Grenfell cancer fear as ‘huge’ levels of toxins found in soil
GRENFELL survivors and people living nearby must be screened for longterm health implications after “huge concentrations” of cancer-forming toxins were found in dust and soil.
Prof Anna Stec, who has been carrying out a range of tests from burnt debris that fell from the tower, found high levels of potential carcinogens and hydrogen cyanide in surrounding areas.
Prof Stec, who was an expert witness at the inquiry into the deaths of 72 people, has been briefing Public Health England (PHE), the Department of Health, police and Kensington and Chelsea council urging them to test survivors, rescue workers and nearby residents, The Guardian said. These include taking blood and saliva samples.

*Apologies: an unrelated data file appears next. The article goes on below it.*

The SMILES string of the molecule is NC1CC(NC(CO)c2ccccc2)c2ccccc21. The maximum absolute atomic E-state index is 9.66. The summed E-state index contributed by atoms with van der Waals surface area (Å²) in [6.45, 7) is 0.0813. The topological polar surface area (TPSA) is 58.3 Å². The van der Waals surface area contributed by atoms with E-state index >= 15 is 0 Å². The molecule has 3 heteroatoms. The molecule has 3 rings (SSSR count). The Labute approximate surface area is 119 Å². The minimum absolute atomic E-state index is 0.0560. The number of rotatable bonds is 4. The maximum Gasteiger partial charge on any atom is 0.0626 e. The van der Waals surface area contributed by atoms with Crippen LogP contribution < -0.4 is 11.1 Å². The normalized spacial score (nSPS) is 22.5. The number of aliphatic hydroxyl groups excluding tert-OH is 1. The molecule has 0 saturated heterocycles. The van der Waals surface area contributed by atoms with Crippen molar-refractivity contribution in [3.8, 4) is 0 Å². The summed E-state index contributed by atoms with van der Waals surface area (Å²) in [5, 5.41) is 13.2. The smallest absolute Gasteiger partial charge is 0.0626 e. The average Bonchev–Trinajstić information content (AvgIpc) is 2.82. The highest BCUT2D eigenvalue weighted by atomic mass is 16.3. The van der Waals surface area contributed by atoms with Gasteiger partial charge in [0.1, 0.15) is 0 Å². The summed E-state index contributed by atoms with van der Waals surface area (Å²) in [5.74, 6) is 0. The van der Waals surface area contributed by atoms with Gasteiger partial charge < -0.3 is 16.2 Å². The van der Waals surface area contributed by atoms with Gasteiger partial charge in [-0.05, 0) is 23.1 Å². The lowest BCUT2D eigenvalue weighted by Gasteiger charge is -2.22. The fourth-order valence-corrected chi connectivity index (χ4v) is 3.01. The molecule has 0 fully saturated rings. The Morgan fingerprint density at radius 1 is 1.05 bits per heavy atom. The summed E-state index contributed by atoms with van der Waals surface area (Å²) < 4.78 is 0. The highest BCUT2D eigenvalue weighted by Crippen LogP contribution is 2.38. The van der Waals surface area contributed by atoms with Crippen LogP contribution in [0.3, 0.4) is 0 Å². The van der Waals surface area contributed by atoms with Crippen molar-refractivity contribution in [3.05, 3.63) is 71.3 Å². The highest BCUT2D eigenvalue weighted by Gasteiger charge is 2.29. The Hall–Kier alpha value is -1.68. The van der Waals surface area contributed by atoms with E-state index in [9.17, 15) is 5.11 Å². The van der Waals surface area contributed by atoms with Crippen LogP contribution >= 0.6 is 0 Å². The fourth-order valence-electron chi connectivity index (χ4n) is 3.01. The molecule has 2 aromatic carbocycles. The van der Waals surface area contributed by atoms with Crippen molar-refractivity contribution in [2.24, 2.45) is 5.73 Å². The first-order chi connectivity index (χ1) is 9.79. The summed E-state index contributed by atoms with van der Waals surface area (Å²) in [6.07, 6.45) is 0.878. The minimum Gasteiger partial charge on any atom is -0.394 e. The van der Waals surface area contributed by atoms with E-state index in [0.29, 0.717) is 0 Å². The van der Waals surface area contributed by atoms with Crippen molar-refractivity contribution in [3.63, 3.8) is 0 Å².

Health chiefs are understood to be waiting until her full results are published next year. PHE has been monitoring air quality near the tower.
Prof Stec, an expert in fire chemistry and toxicology at the University of Central Lancashire who has taken samples from up to a mile away, said: “I already have datasets that indicate a number of toxins that have not yet been measured by PHE. I think my research will show there are a number of added toxicants that need to be measured, but it’s important to emphasise that this work has not yet been completed.”
PHE said it was aware Prof Stec had carried out “some soil research” and that it would “take the results into consideration”.